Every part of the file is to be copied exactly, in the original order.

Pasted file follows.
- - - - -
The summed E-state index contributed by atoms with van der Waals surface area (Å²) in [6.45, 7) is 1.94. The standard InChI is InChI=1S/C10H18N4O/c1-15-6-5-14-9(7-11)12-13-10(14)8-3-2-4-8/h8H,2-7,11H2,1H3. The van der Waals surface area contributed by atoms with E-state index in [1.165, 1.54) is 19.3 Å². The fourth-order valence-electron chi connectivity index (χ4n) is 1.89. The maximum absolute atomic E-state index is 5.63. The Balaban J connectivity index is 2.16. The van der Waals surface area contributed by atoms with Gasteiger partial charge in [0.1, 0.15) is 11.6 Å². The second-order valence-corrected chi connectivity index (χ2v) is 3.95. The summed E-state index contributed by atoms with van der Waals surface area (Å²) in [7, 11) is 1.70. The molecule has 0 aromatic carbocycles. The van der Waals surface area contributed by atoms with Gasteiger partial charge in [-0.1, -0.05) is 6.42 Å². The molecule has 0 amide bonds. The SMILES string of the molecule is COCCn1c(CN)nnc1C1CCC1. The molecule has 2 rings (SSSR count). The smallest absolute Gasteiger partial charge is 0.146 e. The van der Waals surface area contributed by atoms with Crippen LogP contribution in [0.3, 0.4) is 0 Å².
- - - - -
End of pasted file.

The summed E-state index contributed by atoms with van der Waals surface area (Å²) in [6.45, 7) is 1.94. The standard InChI is InChI=1S/C10H18N4O/c1-15-6-5-14-9(7-11)12-13-10(14)8-3-2-4-8/h8H,2-7,11H2,1H3. The van der Waals surface area contributed by atoms with E-state index in [1.165, 1.54) is 19.3 Å². The fourth-order valence-electron chi connectivity index (χ4n) is 1.89. The maximum absolute atomic E-state index is 5.63. The Balaban J connectivity index is 2.16. The van der Waals surface area contributed by atoms with Gasteiger partial charge in [0.1, 0.15) is 11.6 Å². The second-order valence-corrected chi connectivity index (χ2v) is 3.95. The summed E-state index contributed by atoms with van der Waals surface area (Å²) in [7, 11) is 1.70. The molecule has 0 aromatic carbocycles. The van der Waals surface area contributed by atoms with Gasteiger partial charge in [-0.1, -0.05) is 6.42 Å². The molecule has 0 amide bonds. The SMILES string of the molecule is COCCn1c(CN)nnc1C1CCC1. The molecule has 2 rings (SSSR count). The smallest absolute Gasteiger partial charge is 0.146 e. The van der Waals surface area contributed by atoms with Crippen LogP contribution in [0.3, 0.4) is 0 Å².